EM currencies are lagging in all market conditions

Date: 11 September, 2020 - Blog

It seems like we are back where we were at the beginning of the year

Investors could be tempted to expand their scope to less popular asset classes which can seem cheap. However, in most cases they are cheap for good reasons. Emerging assets are amongst those assets that look always cheap, at least in relative value, as they are offering higher yields/spreads than their developed peers.

First, the EM universe is broad and diversified. At the top end, Israel, South Korea, and Taiwan are still included into EM indices. At the bottom end is India, a country with enormous potential if it can overcome its enormous structural problems. There is a solid group in the middle with varying levels of institutional maturity and political freedoms. Then, the universe has recently experienced  numerous defaults like  Argentina, Barbados, Ecuador, Mozambique, Puerto Rico and Venezuela. Furthermore, Fitch sees Gabon, Mozambique, Congo, Suriname and Zambia at high risk of short-term default. Finally, a long list of countries in Africa, the Middle East and Latin America, which  are running substantial budget deficits,  are hoping for a massive oil price increase to save them.

Economic activity fell faster and deeper in EM economies than in advanced ones during the COVID episode, and the recovery is proving slower and shallower. At August-end, according to Bloomberg, EM countries activity index ex-China remains one third below its pre-crisis level. China, Russia, Turkey, and Brazil have made the most progress, while the rate of recovery in major Latin American countries has been much slower.

Source: Bloomberg

On year-to-date basis, emerging currencies are underperforming advanced nation by a record. From February to May, EM currencies have set a succession of new lows. Since then, they have recently rebounded on the back of a weaker USD. They are poised for a third monthly advance, their longest winning streak since January 2019. While Fed Powell policy shift has helped to  boost risk-taking in recent sessions, there are several danger signs suggesting their recent gains may be about to end.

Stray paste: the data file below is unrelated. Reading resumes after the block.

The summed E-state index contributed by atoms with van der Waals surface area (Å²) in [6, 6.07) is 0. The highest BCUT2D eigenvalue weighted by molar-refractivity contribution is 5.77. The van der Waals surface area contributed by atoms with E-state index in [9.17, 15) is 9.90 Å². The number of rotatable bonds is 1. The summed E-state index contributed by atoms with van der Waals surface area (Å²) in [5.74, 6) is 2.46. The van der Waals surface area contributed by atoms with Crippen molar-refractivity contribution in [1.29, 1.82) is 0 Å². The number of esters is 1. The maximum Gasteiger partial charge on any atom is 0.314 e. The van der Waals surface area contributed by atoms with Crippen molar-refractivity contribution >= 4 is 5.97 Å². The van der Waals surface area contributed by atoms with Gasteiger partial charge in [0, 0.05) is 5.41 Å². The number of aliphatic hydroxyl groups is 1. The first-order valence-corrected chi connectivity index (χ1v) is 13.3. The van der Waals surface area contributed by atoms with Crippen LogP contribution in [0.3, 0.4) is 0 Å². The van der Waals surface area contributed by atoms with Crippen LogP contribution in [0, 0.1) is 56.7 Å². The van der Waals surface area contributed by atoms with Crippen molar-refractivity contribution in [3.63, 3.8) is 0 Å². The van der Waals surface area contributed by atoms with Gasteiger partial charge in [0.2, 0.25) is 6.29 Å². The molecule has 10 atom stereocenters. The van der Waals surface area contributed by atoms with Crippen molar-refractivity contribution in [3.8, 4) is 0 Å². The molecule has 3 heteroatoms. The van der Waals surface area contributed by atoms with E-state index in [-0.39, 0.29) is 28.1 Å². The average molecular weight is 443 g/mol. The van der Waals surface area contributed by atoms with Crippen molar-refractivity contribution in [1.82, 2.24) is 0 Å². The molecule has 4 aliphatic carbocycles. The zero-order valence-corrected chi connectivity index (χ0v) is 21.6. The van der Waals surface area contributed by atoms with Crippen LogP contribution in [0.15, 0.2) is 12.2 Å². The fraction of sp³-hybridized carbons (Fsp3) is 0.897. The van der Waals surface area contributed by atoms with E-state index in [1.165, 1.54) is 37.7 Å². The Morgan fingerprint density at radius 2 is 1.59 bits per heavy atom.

Concerns surrounding the economic impact of Covid-19 on EM and their ability to deal with a prolonged crisis still dominate investor sentiment. This has led to prefer developed market assets over EM ones. A rapid volley of interest-rate cuts to combat the pandemic has also reduced their attractiveness in absolute and relative terms. The index that measures returns from borrowing in USD and investing in 8 high-yielding EM currencies is below its 10-year average after dropping to a decade low in April.

Bloomberg EMFX carry index

Source: Bloomberg

EM stocks and bonds ETFs have seen combined outflows of $16.5bn this year.

EM ETFs (bonds & equities) monthly flows

Source: Bloomberg
  • EM carry trade is ¨dead¨ 
  • Avoid EM currencies and  local currency bonds as they failed to stabilize